$50M Increase In Bonding Approved For Affordable Housing
July 19, 2022
The program that awards tax-exempt bonds for building or rehabilitating affordable housing developments in Michigan received a $50 million shot in the arm Thursday.
For the last several years, the Michigan State Housing Development Authority’s (MSHDA) “Amended and Restated Pass-Through Bond Program” has had a $100 million bond cap, said Chad Benson, director of the Rental Development division.
But this last year, projects outnumbered the bond cap, and many remain sitting in the pipeline.
Thursday, the division asked the Board for a 12-month extension to the program and an additional $50 million, so the projects in the pipeline could be rolled over and funded. Then, the annual set-aside of $100 million, could still be used on new applications.
The Board unanimously approved the resolution to increase “the maximum set-aside of tax-exempt bonds to an amount not to exceed $150 million” and to extend the program until the July 2023 Board meeting.
Michigan Homeowners Get Relief For Back Taxes And More
In February 2022, the Michigan Homeowner Assistance Fund (MIHAF) went live with the help of $242,812,277 in federal funding from the U.S. Department of Treasury, which was allocated on April 14, 2021 as part of the American Rescue Plan Act.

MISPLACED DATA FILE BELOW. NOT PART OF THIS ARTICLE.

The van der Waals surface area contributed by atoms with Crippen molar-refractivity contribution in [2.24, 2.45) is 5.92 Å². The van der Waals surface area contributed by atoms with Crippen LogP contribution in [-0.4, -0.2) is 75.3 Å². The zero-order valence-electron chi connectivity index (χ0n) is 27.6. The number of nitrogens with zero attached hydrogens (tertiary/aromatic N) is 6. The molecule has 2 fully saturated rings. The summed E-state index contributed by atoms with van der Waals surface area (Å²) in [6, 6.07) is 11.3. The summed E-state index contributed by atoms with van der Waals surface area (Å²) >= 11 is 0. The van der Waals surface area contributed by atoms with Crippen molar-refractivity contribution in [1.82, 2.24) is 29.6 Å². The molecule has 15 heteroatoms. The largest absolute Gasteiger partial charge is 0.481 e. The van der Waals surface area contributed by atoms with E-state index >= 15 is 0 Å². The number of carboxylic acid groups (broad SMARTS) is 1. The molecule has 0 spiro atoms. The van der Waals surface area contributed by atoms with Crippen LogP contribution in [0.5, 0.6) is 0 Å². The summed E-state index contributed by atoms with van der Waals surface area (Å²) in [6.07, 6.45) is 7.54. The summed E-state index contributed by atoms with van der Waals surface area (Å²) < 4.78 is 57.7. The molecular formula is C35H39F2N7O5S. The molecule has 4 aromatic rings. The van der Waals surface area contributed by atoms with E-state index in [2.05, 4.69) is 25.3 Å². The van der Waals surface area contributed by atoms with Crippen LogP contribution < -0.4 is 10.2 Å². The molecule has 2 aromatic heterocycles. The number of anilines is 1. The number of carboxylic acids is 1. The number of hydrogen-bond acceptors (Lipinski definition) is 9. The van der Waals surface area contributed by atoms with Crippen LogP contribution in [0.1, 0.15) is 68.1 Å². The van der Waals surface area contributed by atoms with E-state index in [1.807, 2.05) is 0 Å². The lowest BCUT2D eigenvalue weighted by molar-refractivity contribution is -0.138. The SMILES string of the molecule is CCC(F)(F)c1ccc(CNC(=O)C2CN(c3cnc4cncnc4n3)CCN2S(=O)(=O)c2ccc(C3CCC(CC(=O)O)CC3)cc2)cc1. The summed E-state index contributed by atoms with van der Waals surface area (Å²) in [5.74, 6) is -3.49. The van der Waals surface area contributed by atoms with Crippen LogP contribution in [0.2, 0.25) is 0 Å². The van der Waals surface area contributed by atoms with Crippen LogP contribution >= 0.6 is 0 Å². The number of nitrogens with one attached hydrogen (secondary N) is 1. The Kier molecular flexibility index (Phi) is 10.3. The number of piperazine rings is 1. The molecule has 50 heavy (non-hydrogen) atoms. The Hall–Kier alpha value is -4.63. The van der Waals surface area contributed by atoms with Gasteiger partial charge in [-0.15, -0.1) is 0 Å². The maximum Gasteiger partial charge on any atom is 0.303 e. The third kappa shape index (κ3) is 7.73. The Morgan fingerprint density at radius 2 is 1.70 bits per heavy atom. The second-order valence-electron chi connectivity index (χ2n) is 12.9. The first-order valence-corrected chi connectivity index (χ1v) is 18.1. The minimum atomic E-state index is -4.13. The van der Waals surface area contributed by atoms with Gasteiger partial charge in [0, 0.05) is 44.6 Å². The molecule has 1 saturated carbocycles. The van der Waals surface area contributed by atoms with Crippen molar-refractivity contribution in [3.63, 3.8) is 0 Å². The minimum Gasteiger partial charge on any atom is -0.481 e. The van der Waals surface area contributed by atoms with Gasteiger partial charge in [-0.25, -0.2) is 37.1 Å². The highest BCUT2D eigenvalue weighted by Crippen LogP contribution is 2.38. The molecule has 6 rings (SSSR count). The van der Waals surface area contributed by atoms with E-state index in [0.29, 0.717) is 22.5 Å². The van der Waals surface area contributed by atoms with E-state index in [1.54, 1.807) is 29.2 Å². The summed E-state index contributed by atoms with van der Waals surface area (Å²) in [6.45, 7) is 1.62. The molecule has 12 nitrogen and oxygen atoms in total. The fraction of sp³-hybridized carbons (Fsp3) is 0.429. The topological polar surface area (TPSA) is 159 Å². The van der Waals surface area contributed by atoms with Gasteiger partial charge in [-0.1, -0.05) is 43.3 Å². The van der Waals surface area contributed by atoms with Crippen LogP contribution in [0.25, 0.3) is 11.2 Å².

Gov. Gretchen Whitmer assigned the operation and administration of the Fund to MSHDA.
Mary Townley, MSHDA director of homeownership, gave an update to the Board Thursday on the Fund’s progress.
Townley said that a high percentage of applicants claim to be socially disadvantaged, “which is a benchmark that we must adhere to per Treasury.” The fund website states that “the Federal Homeowner Assistance Fund Program requires a prioritization of assistance for both households with incomes equal to or less than 100% of Area Median Income (AMI) and those identified as Socially Disadvantaged Individuals (SDI).”
To date, MIHAF has received more than 23,000 applications, Townley said. And while the maximum grant allowable is $25,000, she said they are averaging around $7,000 for each household.
The top three areas of funding have been for delinquent mortgage payments, delinquent property taxes and utilities, in that order, Townley said.